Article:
If you haven't yet attended this modern, niche meeting, then put the date Friday January 29th in your diary. Both delegate and speaker feedback from previous meetings has been incredibly positive, allowing the event to grow and attract some of the biggest names in critical care. The Titanic Centre is just minutes from Belfast City Airport, with a hotel within 3 minutes walking distance, and is a 20 minute walk from the city centre, including the Cathedral Quarter, Belfast's cultural centre full of great restaurants and pubs. Further details regarding delegate rate accommodation should be available in the next week or two. Talks are given in the setting of the rebuilt famous staircase from the great ship, while both the "Informal Chat" session and dinner overlook the floodlit slipways where Titanic and Olympic were launched. With some exciting new innovations planned, this new meeting promises to delivery on its burgeoning reputation. The programme is all but finalised, so don't wait too long before registering, as numbers are capped to keep this an intimate event. It is as strong a one day programme as you could possibly find. If you think your colleagues would find this event interesting, please circulate this information - this is a not-for-profit event, run in association with the Northern Ireland Intensive Care Society. Accommodation has been secured at special rates for the meeting at 3*, 4* and 5* hotels - I should be able to add the details to the website next week. 

Under the inspired guidance of meeting organiser Ganesh Suntharalingam, this year's State-of-the-Art Meeting promises an exciting programme in a new dynamic format.  It aims to be the first major national society to fully embrace social media and free open access medical education, with an opening plenary session and a workshop, as well full integration of Twitter questions into sessions, live blogging, and open-access AV materials.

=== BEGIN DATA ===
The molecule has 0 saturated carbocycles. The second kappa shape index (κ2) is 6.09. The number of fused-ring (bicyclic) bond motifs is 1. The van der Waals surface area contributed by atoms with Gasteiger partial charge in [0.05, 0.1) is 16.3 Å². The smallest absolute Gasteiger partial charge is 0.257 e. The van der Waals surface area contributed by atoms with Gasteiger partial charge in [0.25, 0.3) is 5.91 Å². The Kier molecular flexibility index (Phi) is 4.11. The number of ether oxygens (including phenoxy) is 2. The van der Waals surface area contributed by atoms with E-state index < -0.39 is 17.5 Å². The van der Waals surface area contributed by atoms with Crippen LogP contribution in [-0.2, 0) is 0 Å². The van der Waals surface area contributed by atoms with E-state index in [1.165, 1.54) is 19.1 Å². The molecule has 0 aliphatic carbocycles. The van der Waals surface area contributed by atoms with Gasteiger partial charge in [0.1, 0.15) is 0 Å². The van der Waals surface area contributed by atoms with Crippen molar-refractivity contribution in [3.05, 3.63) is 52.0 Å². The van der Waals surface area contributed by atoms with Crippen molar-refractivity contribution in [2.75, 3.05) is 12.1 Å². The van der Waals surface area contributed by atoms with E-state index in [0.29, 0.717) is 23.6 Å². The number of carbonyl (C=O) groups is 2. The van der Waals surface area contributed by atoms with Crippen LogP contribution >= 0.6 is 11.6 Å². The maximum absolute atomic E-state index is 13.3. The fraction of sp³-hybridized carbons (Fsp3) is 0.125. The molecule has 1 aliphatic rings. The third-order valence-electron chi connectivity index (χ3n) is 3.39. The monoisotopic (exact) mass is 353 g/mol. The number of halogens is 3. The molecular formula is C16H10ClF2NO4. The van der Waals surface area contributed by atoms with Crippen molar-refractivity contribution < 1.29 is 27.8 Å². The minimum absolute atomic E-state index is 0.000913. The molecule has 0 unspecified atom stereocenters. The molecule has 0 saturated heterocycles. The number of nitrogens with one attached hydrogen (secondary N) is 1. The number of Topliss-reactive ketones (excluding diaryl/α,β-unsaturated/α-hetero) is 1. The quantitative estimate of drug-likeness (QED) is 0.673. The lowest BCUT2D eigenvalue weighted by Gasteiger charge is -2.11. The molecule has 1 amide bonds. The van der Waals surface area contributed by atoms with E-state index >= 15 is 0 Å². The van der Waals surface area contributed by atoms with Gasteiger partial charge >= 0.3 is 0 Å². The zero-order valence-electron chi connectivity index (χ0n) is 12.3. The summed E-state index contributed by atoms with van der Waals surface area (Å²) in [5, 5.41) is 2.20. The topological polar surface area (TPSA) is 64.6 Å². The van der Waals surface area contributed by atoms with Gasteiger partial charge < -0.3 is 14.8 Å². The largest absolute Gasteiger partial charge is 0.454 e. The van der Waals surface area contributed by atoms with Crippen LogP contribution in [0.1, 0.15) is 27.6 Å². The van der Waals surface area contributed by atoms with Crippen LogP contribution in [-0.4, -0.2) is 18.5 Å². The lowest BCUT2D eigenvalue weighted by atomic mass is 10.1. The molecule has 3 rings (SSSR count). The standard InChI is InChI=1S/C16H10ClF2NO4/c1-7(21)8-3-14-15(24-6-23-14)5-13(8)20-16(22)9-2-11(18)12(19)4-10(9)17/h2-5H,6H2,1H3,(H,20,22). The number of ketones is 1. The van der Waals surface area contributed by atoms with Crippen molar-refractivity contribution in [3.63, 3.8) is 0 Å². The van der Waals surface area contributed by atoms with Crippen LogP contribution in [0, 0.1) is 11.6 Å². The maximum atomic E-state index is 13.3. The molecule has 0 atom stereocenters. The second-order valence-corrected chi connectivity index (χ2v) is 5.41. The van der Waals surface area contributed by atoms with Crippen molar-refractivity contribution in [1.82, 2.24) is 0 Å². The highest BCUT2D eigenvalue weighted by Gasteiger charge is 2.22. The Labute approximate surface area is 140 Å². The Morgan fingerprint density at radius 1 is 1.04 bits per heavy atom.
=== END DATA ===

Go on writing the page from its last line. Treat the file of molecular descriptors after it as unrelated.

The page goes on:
State-of-the-Art is the biggest critical care meeting in the UK, and it's on the move: by combining the resources and influence of the ICS, with a radical redesign and the input of a whole new committee, including several from the FOAMed world, such as Steve Mathieu (The Bottom Line), Jonathan Downham (Critical Care Practitioner), and me. The result should be something unique. It's also the only meeting of this size where the delegates get to steer how the meeting evolves, so have your say.

Take a look at the website or the flyer. The meeting is at London ExCeL, 20 minutes from the West End

CCH Journal

Critical Care Horizons is a fresh new voice in the critical care literature, offering thought-provoking, cutting-edge commentary and opinion papers, plus state-of-the-art review articles. The journal is free to publish with and free to read, opening authorship opportunity to all. The energetic editorial board consists of a deliberate mix of clinicians active in social media and world renowned academics, all driven by a desire to improve the care we offer our patients, and operate without financial gain or incentive.  If you have an idea for a paper, and can say it in an engaging manner, please get in touch. We also need peer reviewers.

COI - I am the editor-in-chief of this new journal, but work in a voluntary capacity, as do all the editors.

 

I hope you find these links useful.


Until next week

Rob